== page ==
By Jemal Oumar
In a step described as new and surprising, Jamaat Dawa wa Attabligh (“Society for Call and Spreading Faith”) in Mauritania announced last month that it was willing to co-operate with the government.
The moderate Islamist group made the announcement following a December 25th meeting with Mauritanian President Mohamed Ould Abdel Aziz. The statement was the first political message of the group since its establishment in Mauritania several decades ago. Jamaat Attabligh had previously been known for its centrist views and avoidance of politics.
In a statement issued by group spokesman Inejih Ould Sidna after the presidential meeting, Jamaat Attabligh said the discussions were motivated by a desire to “spread the culture of peace among the different components of society and enhance peace in the universe”.
“We want good for everyone, and we co-operate with everyone in the nation, whether kings, presidents, rich or poor,” the statement added.
Group member Abdelbarka Ould Tayeb told Magharebia that the president discussed ways to create people “moderate in their thought away from religious deviation or extremism”.
“Our main goal is the reform of real, tolerant and peaceful Muslim, as by reforming the human being, the entire Muslim nation will be reformed and will distance itself from exaggeration,” Ould Tayeb said, adding that the meeting was “not political in nature”.
Some Mauritanian observers considered the meeting with Ould Abdel Aziz as the first official contact between the group and Mauritanian authorities in several years. The meeting also comes amid noticeable tensions in relations between the Muslim Brotherhood, represented by the Tawassoul Party, and the current regime in the country, according to analyst Mokhtar Salem.
“Ould Abdel Aziz’s meeting with Jamaat Dawa Wa Attabligh explains the current regime’s desire to attract all Islamist movements, such as Jamaat Dawa Wa Attabligh and Sufi orders, as an alternative for the Muslim Brotherhood. This is because the Muslim Brotherhood is now posing a major electoral threat in Mauritania after they dominated elections in other Maghreb countries and Egypt,” Salem added.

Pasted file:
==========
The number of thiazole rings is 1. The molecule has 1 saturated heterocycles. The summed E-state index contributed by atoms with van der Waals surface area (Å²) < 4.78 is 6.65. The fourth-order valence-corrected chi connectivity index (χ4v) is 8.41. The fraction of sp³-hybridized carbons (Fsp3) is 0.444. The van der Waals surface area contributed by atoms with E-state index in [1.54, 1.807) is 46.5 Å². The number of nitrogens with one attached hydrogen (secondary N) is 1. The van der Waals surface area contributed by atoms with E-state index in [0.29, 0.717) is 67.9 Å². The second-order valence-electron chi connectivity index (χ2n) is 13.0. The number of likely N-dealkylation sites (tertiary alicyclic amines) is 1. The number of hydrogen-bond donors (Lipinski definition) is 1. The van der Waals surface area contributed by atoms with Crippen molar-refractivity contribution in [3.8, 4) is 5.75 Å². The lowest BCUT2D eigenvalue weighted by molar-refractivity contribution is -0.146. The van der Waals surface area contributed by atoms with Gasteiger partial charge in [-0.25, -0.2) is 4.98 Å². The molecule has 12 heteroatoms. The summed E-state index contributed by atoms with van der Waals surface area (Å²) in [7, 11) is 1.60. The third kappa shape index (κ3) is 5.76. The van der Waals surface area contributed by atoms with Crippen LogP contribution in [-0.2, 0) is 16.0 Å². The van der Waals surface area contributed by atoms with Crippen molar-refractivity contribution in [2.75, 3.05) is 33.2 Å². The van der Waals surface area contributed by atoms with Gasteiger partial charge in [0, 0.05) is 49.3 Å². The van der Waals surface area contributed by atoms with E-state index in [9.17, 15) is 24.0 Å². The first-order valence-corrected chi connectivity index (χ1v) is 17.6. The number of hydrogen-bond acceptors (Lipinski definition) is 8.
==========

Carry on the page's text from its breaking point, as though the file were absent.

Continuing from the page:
Journalist and political analyst Saeed Ould Habib said Mauritanian authorities have a desire to get closer with Islamic movements in the country. He added that “since the fall of former President Mohamed Khouna Ould Haidalah in the mid-1980s, subsequent Mauritanian regimes never treated the Islamic movements so well.”
“However, it seems that the domination of Muslim Brotherhood and Salafists of the political scene is now imposing a new way for dealing with them,” Ould Habib added. “There is a clearer desire on the part of Mauritanian regime to form written or implied alliances with the Islamic currents, but at the same time it is keen on neutralising the Muslim Brotherhood (Tawassoul) from such alliances.”
Meanwhile, Mohamed Ould al-Aqel, an expert in Islamic groups in Mauritania, echoed the opinion that the meeting was aimed at attracting centrist religious figures.
“The goal of all of this is perhaps to examine the possibility of founding a moderate Islamic party that avoids, in its discourse, the radical revolutionary trends that now form a part of the discourse of the Muslim Brotherhood’s National Rally for Reform and Development Party (Tawassoul),” he said.